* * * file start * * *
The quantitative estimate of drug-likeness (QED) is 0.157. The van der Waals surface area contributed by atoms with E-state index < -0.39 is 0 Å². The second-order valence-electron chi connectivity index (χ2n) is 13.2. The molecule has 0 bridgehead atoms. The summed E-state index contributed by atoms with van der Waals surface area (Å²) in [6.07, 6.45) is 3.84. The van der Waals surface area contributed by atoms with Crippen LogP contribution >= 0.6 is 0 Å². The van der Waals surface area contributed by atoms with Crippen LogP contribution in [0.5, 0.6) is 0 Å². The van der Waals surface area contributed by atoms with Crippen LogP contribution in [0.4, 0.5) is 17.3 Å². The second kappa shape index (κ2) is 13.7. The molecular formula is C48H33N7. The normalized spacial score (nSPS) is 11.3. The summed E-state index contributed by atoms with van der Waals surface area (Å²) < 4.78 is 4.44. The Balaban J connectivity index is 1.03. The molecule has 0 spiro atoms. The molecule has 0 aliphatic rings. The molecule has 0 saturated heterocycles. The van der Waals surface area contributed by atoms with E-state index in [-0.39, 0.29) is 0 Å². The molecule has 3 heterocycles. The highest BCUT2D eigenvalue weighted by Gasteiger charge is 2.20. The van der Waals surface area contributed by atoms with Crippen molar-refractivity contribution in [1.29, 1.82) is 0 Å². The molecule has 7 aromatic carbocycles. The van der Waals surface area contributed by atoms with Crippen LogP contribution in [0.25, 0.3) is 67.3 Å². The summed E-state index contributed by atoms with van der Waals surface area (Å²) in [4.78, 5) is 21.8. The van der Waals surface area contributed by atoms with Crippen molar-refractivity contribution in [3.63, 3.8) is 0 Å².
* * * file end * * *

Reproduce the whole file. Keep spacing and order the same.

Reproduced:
The quantitative estimate of drug-likeness (QED) is 0.157. The van der Waals surface area contributed by atoms with E-state index < -0.39 is 0 Å². The second-order valence-electron chi connectivity index (χ2n) is 13.2. The molecule has 0 bridgehead atoms. The summed E-state index contributed by atoms with van der Waals surface area (Å²) in [6.07, 6.45) is 3.84. The van der Waals surface area contributed by atoms with Crippen LogP contribution >= 0.6 is 0 Å². The van der Waals surface area contributed by atoms with Crippen LogP contribution in [0.5, 0.6) is 0 Å². The van der Waals surface area contributed by atoms with Crippen LogP contribution in [0.4, 0.5) is 17.3 Å². The second kappa shape index (κ2) is 13.7. The molecular formula is C48H33N7. The normalized spacial score (nSPS) is 11.3. The summed E-state index contributed by atoms with van der Waals surface area (Å²) < 4.78 is 4.44. The Balaban J connectivity index is 1.03. The molecule has 0 spiro atoms. The molecule has 0 aliphatic rings. The molecule has 0 saturated heterocycles. The van der Waals surface area contributed by atoms with E-state index in [-0.39, 0.29) is 0 Å². The molecule has 3 heterocycles. The highest BCUT2D eigenvalue weighted by Gasteiger charge is 2.20. The van der Waals surface area contributed by atoms with Crippen molar-refractivity contribution in [1.29, 1.82) is 0 Å². The molecule has 7 aromatic carbocycles. The van der Waals surface area contributed by atoms with Crippen LogP contribution in [0.25, 0.3) is 67.3 Å². The summed E-state index contributed by atoms with van der Waals surface area (Å²) in [4.78, 5) is 21.8. The van der Waals surface area contributed by atoms with Crippen molar-refractivity contribution in [3.63, 3.8) is 0 Å².